Top 3 best 2 player board game
Board games are great with big groups of friends, but there are loads of great board games for just two players, too. Indeed some say it’s the best way to play. There’s no plotting, no balance issues, just pure one on one strategy. And the game doesn’t care if it’s a couple or a roommate.
In fact, there are so many games that are enjoyable with two that we couldn’t list them all. Instead, we’ve broken them down into three categories so you can find one to suit your mood: quick, cooperative, and competitive. Many of these games support more players, but play excellently when just two are at the table.
These are the best board games for 2 players — from couples on a date night to a parent spending quality time with their child, and everything in between.
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Some say that the genteel world of arts and crafts hides a beating heart of competition. That’s what you’ll be exploring in Patchwork as you and your opponent race to stitch together the best… quilt. Wait – don’t go. It’s actually really good. Each turn you pick a piece and fit it into your growing blanket, trying not to leave gaps. It’s a simple competitive puzzle, fast and fun. Or is it? See, the gentle premise of Patchwork hides a ruthless heart. You gain resources based on progress around a time track. So you can play nasty by planning to snip critical buttons and patches off the track before your opponent gets there. It’s great either way, and that makes it great for couples.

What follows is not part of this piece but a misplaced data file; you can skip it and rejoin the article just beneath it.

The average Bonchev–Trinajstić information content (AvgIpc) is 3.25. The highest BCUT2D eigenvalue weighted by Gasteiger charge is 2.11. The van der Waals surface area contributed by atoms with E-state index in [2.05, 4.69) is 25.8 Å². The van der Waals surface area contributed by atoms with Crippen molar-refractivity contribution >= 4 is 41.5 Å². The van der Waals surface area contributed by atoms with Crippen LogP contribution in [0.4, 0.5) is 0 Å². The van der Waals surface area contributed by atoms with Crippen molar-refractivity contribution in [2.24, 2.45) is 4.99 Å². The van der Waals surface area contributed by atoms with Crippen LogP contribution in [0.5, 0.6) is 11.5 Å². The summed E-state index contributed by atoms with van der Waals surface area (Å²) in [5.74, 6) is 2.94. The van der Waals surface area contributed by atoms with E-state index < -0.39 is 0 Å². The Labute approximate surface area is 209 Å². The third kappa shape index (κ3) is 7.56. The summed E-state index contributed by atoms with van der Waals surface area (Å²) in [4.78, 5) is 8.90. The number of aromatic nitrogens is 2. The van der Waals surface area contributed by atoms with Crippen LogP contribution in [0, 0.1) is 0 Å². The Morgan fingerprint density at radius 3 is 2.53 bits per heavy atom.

2. Battle Line / Lost Cities
Battle Line sounds more aggressive than it is. In theory you’re lining up archers, elephants and warriors for ancient warfare. In practice it’s more like Poker as you try to collect triplets of colour or number which you assign to one of nine flags. The secret of Battle Line is that you’re forced to start making plays before you collect complete sets. That makes every card down and every card drawn an agony of anticipation where bluff and timing are everything. It’s a fine game but, better still, you can also use the cards to play a related 2-player game, Lost Cities.
Trading games tend to work best with multiple players, so you’ve got a bit of bargaining going on. Jaipur solves this problem with an elegant economic system. As an Indian merchant you want to collect goods like cloth, gold and tea to sell in bulk. But the market is one of diminishing returns. That creates constant tension between hoarding goods and selling early to get the best prices and deny them to your opponent. With other smart, interlocking mechanics, Jaipur is a slippery customer. Whenever you feel like you’ve mastered it, it reveals new tricks: so it rewards repeat play against the same person.